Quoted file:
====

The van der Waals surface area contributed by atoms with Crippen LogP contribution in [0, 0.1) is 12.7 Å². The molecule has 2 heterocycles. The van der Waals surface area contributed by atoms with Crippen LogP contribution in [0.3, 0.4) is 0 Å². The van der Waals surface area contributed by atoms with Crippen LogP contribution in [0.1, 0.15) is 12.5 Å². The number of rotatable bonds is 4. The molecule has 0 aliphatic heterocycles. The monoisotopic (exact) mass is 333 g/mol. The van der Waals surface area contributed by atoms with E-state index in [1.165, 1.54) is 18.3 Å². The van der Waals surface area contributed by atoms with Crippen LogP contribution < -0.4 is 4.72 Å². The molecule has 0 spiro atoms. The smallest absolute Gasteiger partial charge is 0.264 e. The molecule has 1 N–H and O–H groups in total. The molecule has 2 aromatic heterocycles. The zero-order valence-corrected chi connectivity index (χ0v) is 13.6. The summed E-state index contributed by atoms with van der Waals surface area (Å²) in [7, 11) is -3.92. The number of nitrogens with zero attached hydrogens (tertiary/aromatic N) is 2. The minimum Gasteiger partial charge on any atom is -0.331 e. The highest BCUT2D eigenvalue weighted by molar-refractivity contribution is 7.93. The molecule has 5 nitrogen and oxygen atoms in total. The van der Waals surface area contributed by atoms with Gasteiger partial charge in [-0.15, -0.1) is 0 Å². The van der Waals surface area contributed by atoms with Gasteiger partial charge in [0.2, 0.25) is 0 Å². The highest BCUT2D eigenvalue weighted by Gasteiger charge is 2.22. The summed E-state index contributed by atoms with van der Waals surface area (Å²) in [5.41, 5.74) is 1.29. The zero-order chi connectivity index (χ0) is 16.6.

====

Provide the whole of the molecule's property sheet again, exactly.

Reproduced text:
The van der Waals surface area contributed by atoms with Crippen LogP contribution in [0, 0.1) is 12.7 Å². The molecule has 2 heterocycles. The van der Waals surface area contributed by atoms with Crippen LogP contribution in [0.3, 0.4) is 0 Å². The van der Waals surface area contributed by atoms with Crippen LogP contribution in [0.1, 0.15) is 12.5 Å². The number of rotatable bonds is 4. The molecule has 0 aliphatic heterocycles. The monoisotopic (exact) mass is 333 g/mol. The van der Waals surface area contributed by atoms with E-state index in [1.165, 1.54) is 18.3 Å². The van der Waals surface area contributed by atoms with Crippen LogP contribution < -0.4 is 4.72 Å². The molecule has 0 spiro atoms. The smallest absolute Gasteiger partial charge is 0.264 e. The molecule has 1 N–H and O–H groups in total. The molecule has 2 aromatic heterocycles. The zero-order valence-corrected chi connectivity index (χ0v) is 13.6. The summed E-state index contributed by atoms with van der Waals surface area (Å²) in [7, 11) is -3.92. The number of nitrogens with zero attached hydrogens (tertiary/aromatic N) is 2. The minimum Gasteiger partial charge on any atom is -0.331 e. The highest BCUT2D eigenvalue weighted by molar-refractivity contribution is 7.93. The molecule has 5 nitrogen and oxygen atoms in total. The van der Waals surface area contributed by atoms with Gasteiger partial charge in [-0.15, -0.1) is 0 Å². The van der Waals surface area contributed by atoms with Gasteiger partial charge in [0.2, 0.25) is 0 Å². The highest BCUT2D eigenvalue weighted by Gasteiger charge is 2.22. The summed E-state index contributed by atoms with van der Waals surface area (Å²) in [5.41, 5.74) is 1.29. The zero-order chi connectivity index (χ0) is 16.6.